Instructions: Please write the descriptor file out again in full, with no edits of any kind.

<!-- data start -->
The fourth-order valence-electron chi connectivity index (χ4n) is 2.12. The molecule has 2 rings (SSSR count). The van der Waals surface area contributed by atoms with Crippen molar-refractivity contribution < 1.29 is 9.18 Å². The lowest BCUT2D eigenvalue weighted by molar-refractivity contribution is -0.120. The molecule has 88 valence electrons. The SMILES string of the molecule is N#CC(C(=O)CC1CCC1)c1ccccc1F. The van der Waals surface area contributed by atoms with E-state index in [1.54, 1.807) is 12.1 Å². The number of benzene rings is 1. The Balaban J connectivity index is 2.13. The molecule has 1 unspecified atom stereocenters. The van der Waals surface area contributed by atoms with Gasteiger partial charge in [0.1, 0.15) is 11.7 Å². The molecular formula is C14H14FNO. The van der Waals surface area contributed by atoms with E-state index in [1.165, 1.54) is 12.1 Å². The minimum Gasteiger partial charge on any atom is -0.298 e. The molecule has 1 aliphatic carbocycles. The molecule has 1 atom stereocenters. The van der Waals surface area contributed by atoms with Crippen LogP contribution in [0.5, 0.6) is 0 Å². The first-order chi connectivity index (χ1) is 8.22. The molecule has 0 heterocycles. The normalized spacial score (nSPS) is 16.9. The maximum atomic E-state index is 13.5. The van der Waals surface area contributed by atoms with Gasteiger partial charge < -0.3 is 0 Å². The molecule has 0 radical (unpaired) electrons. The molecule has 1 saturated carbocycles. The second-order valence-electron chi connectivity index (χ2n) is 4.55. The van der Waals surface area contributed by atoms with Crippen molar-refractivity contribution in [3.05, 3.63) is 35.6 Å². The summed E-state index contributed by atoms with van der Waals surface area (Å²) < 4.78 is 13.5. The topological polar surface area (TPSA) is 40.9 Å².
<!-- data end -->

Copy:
The fourth-order valence-electron chi connectivity index (χ4n) is 2.12. The molecule has 2 rings (SSSR count). The van der Waals surface area contributed by atoms with Crippen molar-refractivity contribution < 1.29 is 9.18 Å². The lowest BCUT2D eigenvalue weighted by molar-refractivity contribution is -0.120. The molecule has 88 valence electrons. The SMILES string of the molecule is N#CC(C(=O)CC1CCC1)c1ccccc1F. The van der Waals surface area contributed by atoms with E-state index in [1.54, 1.807) is 12.1 Å². The number of benzene rings is 1. The Balaban J connectivity index is 2.13. The molecule has 1 unspecified atom stereocenters. The van der Waals surface area contributed by atoms with Gasteiger partial charge in [0.1, 0.15) is 11.7 Å². The molecular formula is C14H14FNO. The van der Waals surface area contributed by atoms with E-state index in [1.165, 1.54) is 12.1 Å². The minimum Gasteiger partial charge on any atom is -0.298 e. The molecule has 1 aliphatic carbocycles. The molecule has 1 atom stereocenters. The van der Waals surface area contributed by atoms with Crippen LogP contribution in [0.5, 0.6) is 0 Å². The first-order chi connectivity index (χ1) is 8.22. The molecule has 0 heterocycles. The normalized spacial score (nSPS) is 16.9. The maximum atomic E-state index is 13.5. The van der Waals surface area contributed by atoms with Gasteiger partial charge < -0.3 is 0 Å². The molecule has 0 radical (unpaired) electrons. The molecule has 1 saturated carbocycles. The second-order valence-electron chi connectivity index (χ2n) is 4.55. The van der Waals surface area contributed by atoms with Crippen molar-refractivity contribution in [3.05, 3.63) is 35.6 Å². The summed E-state index contributed by atoms with van der Waals surface area (Å²) < 4.78 is 13.5. The topological polar surface area (TPSA) is 40.9 Å².